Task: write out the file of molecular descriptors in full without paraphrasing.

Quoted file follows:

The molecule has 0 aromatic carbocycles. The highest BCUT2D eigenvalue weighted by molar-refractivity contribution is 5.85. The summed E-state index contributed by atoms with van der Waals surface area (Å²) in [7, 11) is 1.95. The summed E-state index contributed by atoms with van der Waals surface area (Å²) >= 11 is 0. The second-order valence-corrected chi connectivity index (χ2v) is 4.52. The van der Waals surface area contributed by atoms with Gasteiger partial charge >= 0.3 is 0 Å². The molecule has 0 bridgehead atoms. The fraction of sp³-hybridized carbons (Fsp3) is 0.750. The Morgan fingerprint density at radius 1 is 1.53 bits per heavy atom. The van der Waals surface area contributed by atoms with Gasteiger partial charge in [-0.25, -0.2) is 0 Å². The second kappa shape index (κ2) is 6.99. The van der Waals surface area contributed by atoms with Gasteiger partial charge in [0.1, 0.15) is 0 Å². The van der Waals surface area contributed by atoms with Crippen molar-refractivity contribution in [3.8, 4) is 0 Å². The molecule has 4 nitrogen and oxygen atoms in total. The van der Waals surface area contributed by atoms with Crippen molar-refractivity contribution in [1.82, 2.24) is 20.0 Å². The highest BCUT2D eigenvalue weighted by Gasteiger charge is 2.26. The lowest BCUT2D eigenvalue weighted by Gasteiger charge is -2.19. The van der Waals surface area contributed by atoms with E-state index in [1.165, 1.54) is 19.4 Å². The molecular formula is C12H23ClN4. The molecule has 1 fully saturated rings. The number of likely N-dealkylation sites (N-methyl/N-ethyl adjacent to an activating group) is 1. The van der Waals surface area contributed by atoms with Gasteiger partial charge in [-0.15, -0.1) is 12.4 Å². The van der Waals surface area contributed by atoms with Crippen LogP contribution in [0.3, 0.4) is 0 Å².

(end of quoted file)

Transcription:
The molecule has 0 aromatic carbocycles. The highest BCUT2D eigenvalue weighted by molar-refractivity contribution is 5.85. The summed E-state index contributed by atoms with van der Waals surface area (Å²) in [7, 11) is 1.95. The summed E-state index contributed by atoms with van der Waals surface area (Å²) >= 11 is 0. The second-order valence-corrected chi connectivity index (χ2v) is 4.52. The van der Waals surface area contributed by atoms with Gasteiger partial charge >= 0.3 is 0 Å². The molecule has 0 bridgehead atoms. The fraction of sp³-hybridized carbons (Fsp3) is 0.750. The Morgan fingerprint density at radius 1 is 1.53 bits per heavy atom. The van der Waals surface area contributed by atoms with Gasteiger partial charge in [-0.25, -0.2) is 0 Å². The second kappa shape index (κ2) is 6.99. The van der Waals surface area contributed by atoms with Gasteiger partial charge in [0.1, 0.15) is 0 Å². The van der Waals surface area contributed by atoms with Crippen molar-refractivity contribution in [3.8, 4) is 0 Å². The molecule has 4 nitrogen and oxygen atoms in total. The van der Waals surface area contributed by atoms with Crippen molar-refractivity contribution in [1.82, 2.24) is 20.0 Å². The highest BCUT2D eigenvalue weighted by Gasteiger charge is 2.26. The lowest BCUT2D eigenvalue weighted by Gasteiger charge is -2.19. The van der Waals surface area contributed by atoms with E-state index in [1.165, 1.54) is 19.4 Å². The molecular formula is C12H23ClN4. The molecule has 1 fully saturated rings. The number of likely N-dealkylation sites (N-methyl/N-ethyl adjacent to an activating group) is 1. The van der Waals surface area contributed by atoms with Gasteiger partial charge in [-0.15, -0.1) is 12.4 Å². The van der Waals surface area contributed by atoms with Crippen LogP contribution in [0.3, 0.4) is 0 Å².